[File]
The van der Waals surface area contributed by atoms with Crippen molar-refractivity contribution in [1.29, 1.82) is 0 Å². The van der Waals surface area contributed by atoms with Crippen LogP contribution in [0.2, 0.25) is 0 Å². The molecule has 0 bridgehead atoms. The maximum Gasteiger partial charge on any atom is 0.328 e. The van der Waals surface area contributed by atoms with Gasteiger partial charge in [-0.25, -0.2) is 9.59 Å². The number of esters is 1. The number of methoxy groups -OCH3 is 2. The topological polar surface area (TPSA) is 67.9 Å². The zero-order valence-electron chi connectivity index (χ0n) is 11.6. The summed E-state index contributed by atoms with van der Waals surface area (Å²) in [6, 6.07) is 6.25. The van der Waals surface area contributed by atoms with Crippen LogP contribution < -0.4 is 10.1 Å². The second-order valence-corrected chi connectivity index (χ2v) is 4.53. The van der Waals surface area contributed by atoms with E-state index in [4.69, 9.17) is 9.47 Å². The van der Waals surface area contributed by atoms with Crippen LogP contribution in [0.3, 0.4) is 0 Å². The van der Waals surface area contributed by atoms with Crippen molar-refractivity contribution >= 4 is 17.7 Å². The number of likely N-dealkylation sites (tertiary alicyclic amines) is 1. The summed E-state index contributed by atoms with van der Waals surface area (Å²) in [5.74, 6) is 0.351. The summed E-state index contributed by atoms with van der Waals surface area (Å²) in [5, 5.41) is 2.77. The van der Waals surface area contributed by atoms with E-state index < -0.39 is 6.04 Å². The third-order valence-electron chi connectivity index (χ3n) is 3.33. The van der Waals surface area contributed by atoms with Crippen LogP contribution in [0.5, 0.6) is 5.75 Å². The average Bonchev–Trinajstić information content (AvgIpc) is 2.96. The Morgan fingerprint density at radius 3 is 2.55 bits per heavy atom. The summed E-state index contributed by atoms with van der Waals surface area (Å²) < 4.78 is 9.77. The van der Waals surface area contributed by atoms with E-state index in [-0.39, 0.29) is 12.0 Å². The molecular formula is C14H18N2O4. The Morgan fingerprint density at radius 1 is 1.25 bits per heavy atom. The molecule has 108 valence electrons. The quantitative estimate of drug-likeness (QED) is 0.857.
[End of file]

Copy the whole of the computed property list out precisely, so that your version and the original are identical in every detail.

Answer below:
The van der Waals surface area contributed by atoms with Crippen molar-refractivity contribution in [1.29, 1.82) is 0 Å². The van der Waals surface area contributed by atoms with Crippen LogP contribution in [0.2, 0.25) is 0 Å². The molecule has 0 bridgehead atoms. The maximum Gasteiger partial charge on any atom is 0.328 e. The van der Waals surface area contributed by atoms with Gasteiger partial charge in [-0.25, -0.2) is 9.59 Å². The number of esters is 1. The number of methoxy groups -OCH3 is 2. The topological polar surface area (TPSA) is 67.9 Å². The zero-order valence-electron chi connectivity index (χ0n) is 11.6. The summed E-state index contributed by atoms with van der Waals surface area (Å²) in [6, 6.07) is 6.25. The van der Waals surface area contributed by atoms with Crippen LogP contribution < -0.4 is 10.1 Å². The second-order valence-corrected chi connectivity index (χ2v) is 4.53. The van der Waals surface area contributed by atoms with E-state index in [4.69, 9.17) is 9.47 Å². The van der Waals surface area contributed by atoms with Crippen LogP contribution in [0.3, 0.4) is 0 Å². The van der Waals surface area contributed by atoms with Crippen molar-refractivity contribution >= 4 is 17.7 Å². The number of likely N-dealkylation sites (tertiary alicyclic amines) is 1. The summed E-state index contributed by atoms with van der Waals surface area (Å²) in [5.74, 6) is 0.351. The summed E-state index contributed by atoms with van der Waals surface area (Å²) in [5, 5.41) is 2.77. The van der Waals surface area contributed by atoms with E-state index < -0.39 is 6.04 Å². The third-order valence-electron chi connectivity index (χ3n) is 3.33. The van der Waals surface area contributed by atoms with Crippen LogP contribution in [0.5, 0.6) is 5.75 Å². The average Bonchev–Trinajstić information content (AvgIpc) is 2.96. The Morgan fingerprint density at radius 3 is 2.55 bits per heavy atom. The summed E-state index contributed by atoms with van der Waals surface area (Å²) < 4.78 is 9.77. The van der Waals surface area contributed by atoms with E-state index in [-0.39, 0.29) is 12.0 Å². The molecular formula is C14H18N2O4. The Morgan fingerprint density at radius 1 is 1.25 bits per heavy atom. The molecule has 108 valence electrons. The quantitative estimate of drug-likeness (QED) is 0.857.